Released: November 23, 2013
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CHICAGO – A new study reports that individuals who underwent embolization of the left gastric artery for gastrointestinal bleeding experienced a 7.9 percent decrease in body weight three months after the procedure. Results of the study, which offer a potential new avenue for obesity research, will be presented next week at the annual meeting of the Radiological Society of North America (RSNA).
Transarterial embolization is a common interventional procedure used to treat a variety of medical conditions. In the image-guided procedure, an embolic, or obstructive, agent is inserted through a catheter and placed inside an artery to prevent blood flow in an artery or to a specific area of the body. Types of embolic agents include beads, coils and gel foam.
In the retrospective study conducted at Massachusetts General Hospital in Boston, researchers reviewed the records of patients who underwent transarterial embolization for upper gastrointestinal (GI) bleeding. The study group included 14 patients who underwent embolization of the left gastric artery, which supplies blood to the part of the stomach where the hormone ghrelin is predominantly produced.
"Ghrelin is the only hormone known to stimulate the appetite, so it is an intriguing potential target for combating obesity," said senior researcher Rahmi Oklu, M.D., Ph.D., assistant professor of radiology at Harvard Medical School. "Animal studies have shown that when this artery is blocked, blood levels of ghrelin decrease and weight loss occurs."
The study also included a review of the records of 18 age-matched control patients who were treated for upper GI bleeding with transarterial embolization of a different upper gastrointestinal artery. The study group included eight men and six women with a median age of 66.1 years; the control group included eight men and 10 women with a median age of 63.5 years.
The researchers found that patients who underwent left gastric artery embolization lost an average of 7.9 percent of their body weight within three months of the procedure. Weight loss within the control group was 1.2 percent during the same time frame.
"Embolizing the left gastric artery may be a potential bariatric treatment for weight loss and an alternative to other invasive procedures," Dr. Oklu said. "This is an important data point in the development of a new clinical tool for the treatment of obesity."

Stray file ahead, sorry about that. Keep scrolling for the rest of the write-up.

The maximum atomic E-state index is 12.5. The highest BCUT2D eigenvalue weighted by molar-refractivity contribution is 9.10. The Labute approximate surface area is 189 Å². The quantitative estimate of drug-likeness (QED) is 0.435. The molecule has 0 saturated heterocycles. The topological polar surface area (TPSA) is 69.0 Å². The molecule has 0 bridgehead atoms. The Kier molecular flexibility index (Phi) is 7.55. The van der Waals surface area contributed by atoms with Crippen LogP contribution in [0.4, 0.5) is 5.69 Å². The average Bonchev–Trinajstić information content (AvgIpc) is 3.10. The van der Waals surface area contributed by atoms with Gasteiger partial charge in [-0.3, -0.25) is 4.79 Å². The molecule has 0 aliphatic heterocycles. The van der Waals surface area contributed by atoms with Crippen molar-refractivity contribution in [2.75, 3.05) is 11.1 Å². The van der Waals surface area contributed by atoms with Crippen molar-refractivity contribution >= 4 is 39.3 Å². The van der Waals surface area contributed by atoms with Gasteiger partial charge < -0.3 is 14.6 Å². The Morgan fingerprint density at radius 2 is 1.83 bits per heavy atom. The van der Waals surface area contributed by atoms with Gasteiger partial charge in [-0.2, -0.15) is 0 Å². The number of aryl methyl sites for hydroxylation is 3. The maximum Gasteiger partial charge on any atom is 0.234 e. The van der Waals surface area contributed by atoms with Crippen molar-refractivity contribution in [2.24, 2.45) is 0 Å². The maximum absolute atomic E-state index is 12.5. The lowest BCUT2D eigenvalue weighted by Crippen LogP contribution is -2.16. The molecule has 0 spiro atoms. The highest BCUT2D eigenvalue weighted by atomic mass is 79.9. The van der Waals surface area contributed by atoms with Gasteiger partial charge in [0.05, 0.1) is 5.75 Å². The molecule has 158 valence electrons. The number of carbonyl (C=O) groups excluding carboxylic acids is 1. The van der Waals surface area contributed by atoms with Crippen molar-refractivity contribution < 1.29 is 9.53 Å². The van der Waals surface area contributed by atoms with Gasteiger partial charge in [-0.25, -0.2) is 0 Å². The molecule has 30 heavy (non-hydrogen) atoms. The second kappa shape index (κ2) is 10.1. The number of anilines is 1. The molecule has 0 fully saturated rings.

Dr. Oklu pointed out that left gastric artery embolization performed by an interventional radiologist is low risk when compared to more invasive weight loss interventions, such as gastric bypass and laparoscopic approaches.
"The effect of left gastric artery embolization will need to be studied in larger populations and eventually in prospective trials," he added.
The Centers for Disease Control and Prevention report that 69.2 percent of U.S. adults over the age of 20 are overweight, and 35.9 percent of adults over age 20 are obese.
Co-authors are Andrew J. Gunn, M.D. (lead author), and Elizabeth J. Hamilton, B.S.
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Note: Copies of other RSNA 2013 news releases and electronic images will be available online at RSNA.org/press13 beginning Monday, Dec. 2.
RSNA is an association of more than 53,000 radiologists, radiation oncologists, medical physicists and related scientists, promoting excellence in patient care and health care delivery through education, research and technologic innovation. The Society is based in Oak Brook, Ill. (RSNA.org)
Editor's note: The data in these releases may differ from those in the published abstract and those actually presented at the meeting, as researchers continue to update their data right up until the meeting. To ensure you are using the most up-to-date information, please call the RSNA Newsroom at 1-312-949-3233.
For patient-friendly information on embolization, visit RadiologyInfo.org.
Images (.JPG format)
Figure 1. Left gastric artery angiography (black arrow) showing fundus of stomach (dashed arrows).
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